Scores are running higher on the redesigned version of the SAT than on the test it replaced, according to College Board, sponsor of the entrance exam taken each year by more than 1.5 million high school students across the nation and internationally.
That’s not necessarily good news for high schoolers in the super-competitive scrum of college admissions who hope that better marks help them win entrance to Ivy League campuses and other selective schools.
Scores on the new SAT, first administered in March, are not equivalent to those on the old exam because College Board rescaled the entire scoring system.
To cite one example, a combined score of 1300 on the reading and math sections of the revised SAT would be equivalent to a combined 1230 on the old version. Scores on both versions of the assessment range from a minimum of 400 points to a maximum of 1600.
Score comparisons on the new and old SATs are provided in “Concordance Tables” posted on College Board’s website at www.collegeboard.org.
College Board officials cautioned against direct comparisons because of differences in the makeup of the old and new tests.
The revised SAT features a greater proportion of long reading passages. It also got rid of questions about obscure vocabulary, eliminated the penalty for guessing on test questions and dropped a written essay requirement it had added in 2005, making that optional. Colleges, however, may recommend or require that students complete the SAT essay.
Critics of the three-hour test, including many college counselors, described students as puzzled over the probability that they will have to get better scores on the new assessment than the old one just to retain the same competitive position among their classmates.
Many of those same critics contended that the test once described as “the most feared in the universe” has gotten easier.
David Coleman, president of Manhattan-based College Board, released a statement Tuesday defending both the new SAT and an accompanying set of PSATs. The latter are preliminary tests, organized similarly to the SAT and typically taken between grades eight and 11. Scores on one particular PSAT are used to determine which students are designated as National Merit scholarship semifinalists.
Coleman noted that several states, including Illinois and Connecticut, recently decided to use the SAT to measure students’ high school performance.
“We, as you know, have seen a particular surge in momentum, because leaders in states and districts are overwhelmingly not only embracing the new SAT, but also the new PSAT that’s based on the very same format,” Coleman said.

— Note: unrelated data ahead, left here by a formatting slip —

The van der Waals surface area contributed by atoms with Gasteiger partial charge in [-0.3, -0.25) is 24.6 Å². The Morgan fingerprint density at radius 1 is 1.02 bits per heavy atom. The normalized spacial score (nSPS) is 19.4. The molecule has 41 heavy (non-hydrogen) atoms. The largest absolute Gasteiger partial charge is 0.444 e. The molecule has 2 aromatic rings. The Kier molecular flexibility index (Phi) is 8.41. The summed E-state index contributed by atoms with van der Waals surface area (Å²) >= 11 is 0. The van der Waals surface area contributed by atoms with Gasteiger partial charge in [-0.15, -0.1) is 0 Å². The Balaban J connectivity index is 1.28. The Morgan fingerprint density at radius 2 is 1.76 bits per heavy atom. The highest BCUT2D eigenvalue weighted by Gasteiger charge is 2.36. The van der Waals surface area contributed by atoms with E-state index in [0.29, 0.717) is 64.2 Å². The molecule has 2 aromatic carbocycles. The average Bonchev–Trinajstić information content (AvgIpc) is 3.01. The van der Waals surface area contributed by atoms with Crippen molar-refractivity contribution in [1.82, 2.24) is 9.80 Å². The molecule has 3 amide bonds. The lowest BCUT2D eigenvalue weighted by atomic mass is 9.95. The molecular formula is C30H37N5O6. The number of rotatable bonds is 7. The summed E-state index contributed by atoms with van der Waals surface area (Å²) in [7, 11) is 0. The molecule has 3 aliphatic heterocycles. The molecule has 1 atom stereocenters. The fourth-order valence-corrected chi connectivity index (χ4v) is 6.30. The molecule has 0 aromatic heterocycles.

Many testing experts outside College Board were critical of the scoring changes.
“The College Board mismanaged the transition and is leaving kids, their parents and guidance counselors befuddled,” said Bob Schaeffer, public education director of FairTest, a nonprofit advocacy group based in Boston. FairTest has long criticized what it considers overuse of standardized tests.
Last week, Kaplan Test Prep, one of the nation’s largest providers of SAT prep courses, released results of a survey showing that 69 percent of college officials expected the average SAT scores of applicants to rise. The survey was conducted in July and August among 354 admissions officers at highly selective and selective universities and colleges.
College Board has not confirmed that. On Tuesday, the nonprofit agency announced it would not immediately release nationwide score averages from the revamped SAT, as was done at this time in past years using results from the old test.
Agency representatives said they would wait a year to publish those scores, after collecting enough student data to ensure statistical validity.
“We’d be nervous about people drawing conclusions one way or the other on a sort of odd, and possibly biased, sample of students,” said Jack Buckley, College Board’s senior vice president of research.
Test sponsors, in information released Tuesday did report results from the old SAT, last administered in January. Results showed that scores for college-bound seniors in the Class of 2016 dipped slightly in both reading and math, continuing a 12-year trend.
Many educators have concluded that College Board made its test easier so it could better compete for customers with the rival ACT exam.
The ACT, sponsored by a nonprofit organization in Iowa, was taken by more than 2 million students this year, compared with more than 1.68 million for the SAT. However, the SAT remains dominant across the Northeast, including New York State and Long Island.
“The test has been dumbed down, no question,” said Laurie Rozakis, an English professor at Farmingdale State College who also writes SAT prep handbooks. “I see it as a real marketing grab.”
Maria Alcon-Heraux, director of media relations for College Board, did not answer directly when asked by a reporter if the rescaling of SAT scores was tied to the marketing battle with the ACT.
“The new SAT is a different test than the old SAT: It is scored on a different scale, and it tests a different domain of content and skill,” the spokeswoman said.